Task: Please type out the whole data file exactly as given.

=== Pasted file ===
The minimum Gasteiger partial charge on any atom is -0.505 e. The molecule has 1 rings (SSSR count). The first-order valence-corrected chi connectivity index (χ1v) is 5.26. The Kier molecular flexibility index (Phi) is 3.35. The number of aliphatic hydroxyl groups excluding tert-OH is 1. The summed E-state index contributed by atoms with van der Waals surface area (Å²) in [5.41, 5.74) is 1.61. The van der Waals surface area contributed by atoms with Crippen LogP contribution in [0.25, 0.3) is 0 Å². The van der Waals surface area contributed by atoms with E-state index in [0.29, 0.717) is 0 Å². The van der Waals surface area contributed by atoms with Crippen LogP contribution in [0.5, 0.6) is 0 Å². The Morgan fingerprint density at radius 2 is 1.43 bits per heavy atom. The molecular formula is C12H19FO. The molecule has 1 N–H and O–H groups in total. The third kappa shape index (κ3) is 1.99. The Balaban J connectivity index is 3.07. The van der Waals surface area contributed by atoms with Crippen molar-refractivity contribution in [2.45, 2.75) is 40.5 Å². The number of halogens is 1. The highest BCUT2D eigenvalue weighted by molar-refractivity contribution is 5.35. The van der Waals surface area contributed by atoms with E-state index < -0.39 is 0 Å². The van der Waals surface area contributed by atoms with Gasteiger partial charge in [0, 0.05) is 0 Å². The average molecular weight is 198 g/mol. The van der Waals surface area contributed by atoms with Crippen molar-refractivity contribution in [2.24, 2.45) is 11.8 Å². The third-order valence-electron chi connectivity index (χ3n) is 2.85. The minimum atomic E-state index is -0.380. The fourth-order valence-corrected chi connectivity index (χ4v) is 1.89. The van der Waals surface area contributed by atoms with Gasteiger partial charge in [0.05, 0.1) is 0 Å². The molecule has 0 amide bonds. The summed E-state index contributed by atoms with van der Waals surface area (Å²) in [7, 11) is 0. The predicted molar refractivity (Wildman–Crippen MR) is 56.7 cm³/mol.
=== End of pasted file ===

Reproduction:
The minimum Gasteiger partial charge on any atom is -0.505 e. The molecule has 1 rings (SSSR count). The first-order valence-corrected chi connectivity index (χ1v) is 5.26. The Kier molecular flexibility index (Phi) is 3.35. The number of aliphatic hydroxyl groups excluding tert-OH is 1. The summed E-state index contributed by atoms with van der Waals surface area (Å²) in [5.41, 5.74) is 1.61. The van der Waals surface area contributed by atoms with Crippen LogP contribution in [0.25, 0.3) is 0 Å². The van der Waals surface area contributed by atoms with E-state index in [0.29, 0.717) is 0 Å². The van der Waals surface area contributed by atoms with Crippen LogP contribution in [0.5, 0.6) is 0 Å². The Morgan fingerprint density at radius 2 is 1.43 bits per heavy atom. The molecular formula is C12H19FO. The molecule has 1 N–H and O–H groups in total. The third kappa shape index (κ3) is 1.99. The Balaban J connectivity index is 3.07. The van der Waals surface area contributed by atoms with Crippen molar-refractivity contribution in [2.45, 2.75) is 40.5 Å². The number of halogens is 1. The highest BCUT2D eigenvalue weighted by molar-refractivity contribution is 5.35. The van der Waals surface area contributed by atoms with E-state index < -0.39 is 0 Å². The van der Waals surface area contributed by atoms with Gasteiger partial charge in [0, 0.05) is 0 Å². The average molecular weight is 198 g/mol. The van der Waals surface area contributed by atoms with Crippen molar-refractivity contribution in [2.24, 2.45) is 11.8 Å². The third-order valence-electron chi connectivity index (χ3n) is 2.85. The minimum atomic E-state index is -0.380. The fourth-order valence-corrected chi connectivity index (χ4v) is 1.89. The van der Waals surface area contributed by atoms with Gasteiger partial charge in [0.05, 0.1) is 0 Å². The molecule has 0 amide bonds. The summed E-state index contributed by atoms with van der Waals surface area (Å²) in [7, 11) is 0. The predicted molar refractivity (Wildman–Crippen MR) is 56.7 cm³/mol.